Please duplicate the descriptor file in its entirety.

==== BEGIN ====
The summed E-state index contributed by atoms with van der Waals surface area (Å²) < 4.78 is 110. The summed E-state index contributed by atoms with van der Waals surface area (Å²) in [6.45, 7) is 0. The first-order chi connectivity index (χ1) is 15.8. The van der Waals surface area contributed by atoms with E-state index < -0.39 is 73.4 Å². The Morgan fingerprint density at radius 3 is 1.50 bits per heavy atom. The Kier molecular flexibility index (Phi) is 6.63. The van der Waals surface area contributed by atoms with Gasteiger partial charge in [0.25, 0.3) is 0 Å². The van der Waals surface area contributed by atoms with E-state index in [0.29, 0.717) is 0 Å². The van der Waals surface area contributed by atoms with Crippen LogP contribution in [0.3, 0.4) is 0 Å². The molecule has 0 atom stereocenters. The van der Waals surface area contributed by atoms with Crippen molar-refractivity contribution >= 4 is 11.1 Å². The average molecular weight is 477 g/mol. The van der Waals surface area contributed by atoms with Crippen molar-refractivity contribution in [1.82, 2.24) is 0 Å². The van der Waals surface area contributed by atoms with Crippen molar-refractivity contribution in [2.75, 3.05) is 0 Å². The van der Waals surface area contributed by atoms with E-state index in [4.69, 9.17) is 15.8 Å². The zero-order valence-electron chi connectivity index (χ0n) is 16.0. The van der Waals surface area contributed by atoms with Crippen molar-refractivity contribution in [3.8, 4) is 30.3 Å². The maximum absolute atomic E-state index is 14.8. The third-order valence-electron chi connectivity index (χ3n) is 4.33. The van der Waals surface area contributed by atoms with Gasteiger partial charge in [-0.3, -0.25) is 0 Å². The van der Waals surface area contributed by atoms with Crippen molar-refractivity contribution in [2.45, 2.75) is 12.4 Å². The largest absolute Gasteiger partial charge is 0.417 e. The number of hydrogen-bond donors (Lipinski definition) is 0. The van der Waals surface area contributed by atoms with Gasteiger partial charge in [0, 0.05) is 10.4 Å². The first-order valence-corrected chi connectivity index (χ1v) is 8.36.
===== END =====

The summed E-state index contributed by atoms with van der Waals surface area (Å²) < 4.78 is 110. The summed E-state index contributed by atoms with van der Waals surface area (Å²) in [6.45, 7) is 0. The first-order chi connectivity index (χ1) is 15.8. The van der Waals surface area contributed by atoms with E-state index < -0.39 is 73.4 Å². The Morgan fingerprint density at radius 3 is 1.50 bits per heavy atom. The Kier molecular flexibility index (Phi) is 6.63. The van der Waals surface area contributed by atoms with Gasteiger partial charge in [0.25, 0.3) is 0 Å². The van der Waals surface area contributed by atoms with E-state index in [0.29, 0.717) is 0 Å². The van der Waals surface area contributed by atoms with Crippen LogP contribution in [0.3, 0.4) is 0 Å². The molecule has 0 atom stereocenters. The van der Waals surface area contributed by atoms with Crippen molar-refractivity contribution >= 4 is 11.1 Å². The average molecular weight is 477 g/mol. The van der Waals surface area contributed by atoms with Crippen molar-refractivity contribution in [1.82, 2.24) is 0 Å². The van der Waals surface area contributed by atoms with Crippen molar-refractivity contribution in [2.75, 3.05) is 0 Å². The van der Waals surface area contributed by atoms with E-state index in [4.69, 9.17) is 15.8 Å². The zero-order valence-electron chi connectivity index (χ0n) is 16.0. The van der Waals surface area contributed by atoms with Crippen molar-refractivity contribution in [3.8, 4) is 30.3 Å². The maximum absolute atomic E-state index is 14.8. The third-order valence-electron chi connectivity index (χ3n) is 4.33. The van der Waals surface area contributed by atoms with Gasteiger partial charge in [-0.3, -0.25) is 0 Å². The van der Waals surface area contributed by atoms with Crippen molar-refractivity contribution in [2.45, 2.75) is 12.4 Å². The largest absolute Gasteiger partial charge is 0.417 e. The number of hydrogen-bond donors (Lipinski definition) is 0. The van der Waals surface area contributed by atoms with Gasteiger partial charge in [0, 0.05) is 10.4 Å². The first-order valence-corrected chi connectivity index (χ1v) is 8.36.